We know pretty much all there is to know about the dissolution of THQ, how its valuable studios and properties were sold off, while others were left to fend for themselves. We're pretty well versed on why it all happened. Now, former THQ president Jason Rubin has given MCV his opinion on why the publisher went south.

Rubin refuted the notion that THQ was simply a victim of a changing industry, that it was unable to keep up with bigger publishers. "THQ had every chance to survive," he said, "had it not made massive mistakes." Said mistakes – things like bungling uDraw, the Warhammer 40K MMO and Homefront – didn't happen on Rubin's watch, however, as he was only appointed in May of 2012. Ultimately, there was "too much negative hanging on [THQ's] books," he said.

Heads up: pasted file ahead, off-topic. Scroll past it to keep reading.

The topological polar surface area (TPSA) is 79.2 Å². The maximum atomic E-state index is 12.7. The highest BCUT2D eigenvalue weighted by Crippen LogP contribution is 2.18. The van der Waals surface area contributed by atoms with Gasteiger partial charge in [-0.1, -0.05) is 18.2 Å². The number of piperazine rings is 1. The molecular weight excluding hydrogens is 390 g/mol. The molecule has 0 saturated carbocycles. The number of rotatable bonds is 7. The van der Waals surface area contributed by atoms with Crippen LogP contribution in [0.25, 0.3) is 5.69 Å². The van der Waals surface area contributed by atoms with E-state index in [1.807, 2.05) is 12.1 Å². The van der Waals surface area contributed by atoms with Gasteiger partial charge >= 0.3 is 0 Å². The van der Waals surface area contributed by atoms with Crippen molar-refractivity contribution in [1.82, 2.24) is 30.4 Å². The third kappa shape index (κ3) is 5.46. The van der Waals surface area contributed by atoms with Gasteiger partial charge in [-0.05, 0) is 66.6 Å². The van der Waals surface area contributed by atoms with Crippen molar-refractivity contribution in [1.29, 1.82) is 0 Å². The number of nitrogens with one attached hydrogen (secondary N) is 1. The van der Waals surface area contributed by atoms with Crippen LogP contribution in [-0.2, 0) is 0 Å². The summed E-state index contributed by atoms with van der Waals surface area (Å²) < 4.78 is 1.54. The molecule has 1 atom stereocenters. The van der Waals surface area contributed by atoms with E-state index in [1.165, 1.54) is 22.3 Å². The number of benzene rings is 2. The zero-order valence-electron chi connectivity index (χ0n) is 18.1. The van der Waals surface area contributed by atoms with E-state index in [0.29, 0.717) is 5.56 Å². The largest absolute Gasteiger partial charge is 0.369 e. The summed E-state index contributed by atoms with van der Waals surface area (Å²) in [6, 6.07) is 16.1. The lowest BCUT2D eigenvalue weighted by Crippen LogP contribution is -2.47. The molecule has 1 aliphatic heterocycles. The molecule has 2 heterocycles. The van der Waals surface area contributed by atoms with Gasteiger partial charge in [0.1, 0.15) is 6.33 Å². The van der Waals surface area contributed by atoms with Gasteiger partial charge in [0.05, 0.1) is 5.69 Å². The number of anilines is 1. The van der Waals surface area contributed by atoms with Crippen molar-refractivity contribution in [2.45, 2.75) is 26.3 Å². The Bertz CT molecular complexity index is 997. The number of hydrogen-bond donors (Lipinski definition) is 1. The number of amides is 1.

THQ's failure didn't boil down to bad luck either. "Could Homefront have caught a nerve and sold 10m copies? It's possible I guess, but probably not without better production," he said, adding that luck certainly wasn't a factor in THQ's decision to cancel Warhammer 40K: Dark Millennium Online. "That was simply a bad decision in a sea of bad decisions."

This article was originally published on Joystiq.

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